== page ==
Raddatz offers up a story that is both personal and universal in her book about Black Sunday, the deadliest day for the 1st Cavalry Division since Vietnam. On April 4, 2004, Lt. Shane Aguero’s platoon was caught in the beginning throes of the Mahdi Army uprising and pinned down in Sadr City. Lt. Col. Gary Volesky then leveled every ounce of firepower and experience in his battalion to find this lost platoon. This story is powerful not only for the detailed breakdown of what the soldiers went through that day but also in discussing the impact of war on the families back home. There is no other book that I can recommend for all company commanders and their family readiness group leaders that better argues for why family care plans are important.
Jim Frederick, Blackhearts: One Platoon’s Descent into Madness in Iraq’s Triangle of Death
Jim Frederick has done the Army and the broader military a great service by writing this book, though I’m sure the soldiers and officers depicted in it would argue otherwise. This could easily have been a story of a few bad actors who did a terrible thing and are solely responsible for their actions. And in many ways, that is part of this story. But the true value in this story is the story that is more central to the narrative: what was going on in the battalion surrounding the rogue soldiers. This book attempts to answers the questions: Where was the leadership? Where were the officers and what were they doing? How did they create space around the squad that decided to commit this awful crime? How did the leadership enable this by not recognizing the primary bad actor, and how did they enable him and the environment to mix into a deadly combination.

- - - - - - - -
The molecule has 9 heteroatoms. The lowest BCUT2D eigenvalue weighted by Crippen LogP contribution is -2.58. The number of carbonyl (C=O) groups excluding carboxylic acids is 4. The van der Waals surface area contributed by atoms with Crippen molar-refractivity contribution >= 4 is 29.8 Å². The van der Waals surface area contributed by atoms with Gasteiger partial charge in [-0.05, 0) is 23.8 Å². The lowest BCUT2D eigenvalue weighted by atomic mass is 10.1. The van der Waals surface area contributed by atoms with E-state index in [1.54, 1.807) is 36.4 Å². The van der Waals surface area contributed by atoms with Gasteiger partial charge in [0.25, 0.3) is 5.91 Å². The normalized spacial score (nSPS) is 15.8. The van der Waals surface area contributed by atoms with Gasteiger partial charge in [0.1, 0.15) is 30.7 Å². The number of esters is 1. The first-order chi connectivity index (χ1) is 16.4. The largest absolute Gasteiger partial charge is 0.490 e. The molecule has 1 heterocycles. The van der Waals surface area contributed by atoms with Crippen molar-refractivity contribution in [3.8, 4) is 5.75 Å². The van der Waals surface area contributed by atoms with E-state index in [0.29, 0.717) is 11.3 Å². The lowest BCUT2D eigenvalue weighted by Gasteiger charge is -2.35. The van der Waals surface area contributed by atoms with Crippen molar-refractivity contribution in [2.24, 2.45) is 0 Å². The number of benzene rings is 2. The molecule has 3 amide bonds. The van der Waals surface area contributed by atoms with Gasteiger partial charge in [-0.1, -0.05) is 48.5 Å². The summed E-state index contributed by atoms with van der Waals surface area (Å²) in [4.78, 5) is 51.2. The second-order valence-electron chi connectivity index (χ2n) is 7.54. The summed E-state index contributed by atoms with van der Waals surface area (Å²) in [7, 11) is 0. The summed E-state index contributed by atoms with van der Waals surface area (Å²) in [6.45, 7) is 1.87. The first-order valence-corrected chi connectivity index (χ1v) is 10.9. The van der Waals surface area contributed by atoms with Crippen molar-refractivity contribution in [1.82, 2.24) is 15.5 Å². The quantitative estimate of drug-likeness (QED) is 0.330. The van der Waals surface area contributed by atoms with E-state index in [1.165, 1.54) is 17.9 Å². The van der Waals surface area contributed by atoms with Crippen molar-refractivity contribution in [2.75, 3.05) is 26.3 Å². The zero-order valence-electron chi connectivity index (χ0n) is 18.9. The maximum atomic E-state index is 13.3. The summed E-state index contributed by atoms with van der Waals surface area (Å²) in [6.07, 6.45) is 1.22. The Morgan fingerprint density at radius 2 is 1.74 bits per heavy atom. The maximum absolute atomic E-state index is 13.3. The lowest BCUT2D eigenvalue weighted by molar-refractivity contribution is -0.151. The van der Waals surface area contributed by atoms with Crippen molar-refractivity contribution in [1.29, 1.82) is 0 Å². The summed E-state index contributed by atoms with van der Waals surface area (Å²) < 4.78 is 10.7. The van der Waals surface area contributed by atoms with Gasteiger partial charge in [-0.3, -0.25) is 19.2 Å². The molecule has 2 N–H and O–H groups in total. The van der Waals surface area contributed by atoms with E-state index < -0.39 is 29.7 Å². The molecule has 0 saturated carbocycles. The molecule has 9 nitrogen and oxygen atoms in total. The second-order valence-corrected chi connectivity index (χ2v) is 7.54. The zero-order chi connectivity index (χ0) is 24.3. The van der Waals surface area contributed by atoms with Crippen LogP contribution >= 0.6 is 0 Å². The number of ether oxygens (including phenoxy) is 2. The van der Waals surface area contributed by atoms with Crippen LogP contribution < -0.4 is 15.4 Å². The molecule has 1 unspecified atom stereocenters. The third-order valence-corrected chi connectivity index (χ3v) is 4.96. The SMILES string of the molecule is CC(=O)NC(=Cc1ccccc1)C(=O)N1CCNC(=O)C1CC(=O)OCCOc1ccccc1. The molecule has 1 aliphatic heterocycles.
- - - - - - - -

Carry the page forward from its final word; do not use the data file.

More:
Pitirim Sorokin, Man and Society in Calamity
Pitirim Sorokin is not a household name within sociology or without but his work on calamity as a factor in human affairs, specifically the questions of how war, famine, plague, and revolution break down the social structure should be required reading for anyone going into an unsettled environment. His argument that someone who turns cannibal when they are starving is not a bad person is deeply unsettling. And yet, if one considers that they are released from their social bonds and begin to focus solely on biological survival, then a mechanism for addressing the structure surrounding individuals begins to develop.
Looking at war through the sociological sense of values and action theory allows us to look critically at the structure that surrounds all of us. It allows us to critically evaluate the choices individuals have, the means they have to act on those choices, and the goals and ends. Leading with character means we must develop the system around individuals that enables them to lead with character. Telling someone who, in an abnormal time, engages in behavior perfectly normal to the situation that they are morally deficient (and in some cases, they are) denies a full accounting of how the individual’s actions are shaped, constrained, and enabled by the situation and environment around them. If we desire that soldiers and leaders act in accordance with our values, we must ensure that the system allows them to do this, rather than, as Dr. Wong points out, allow us to lie to ourselves about what we’re really doing in the name of accomplishing the mission.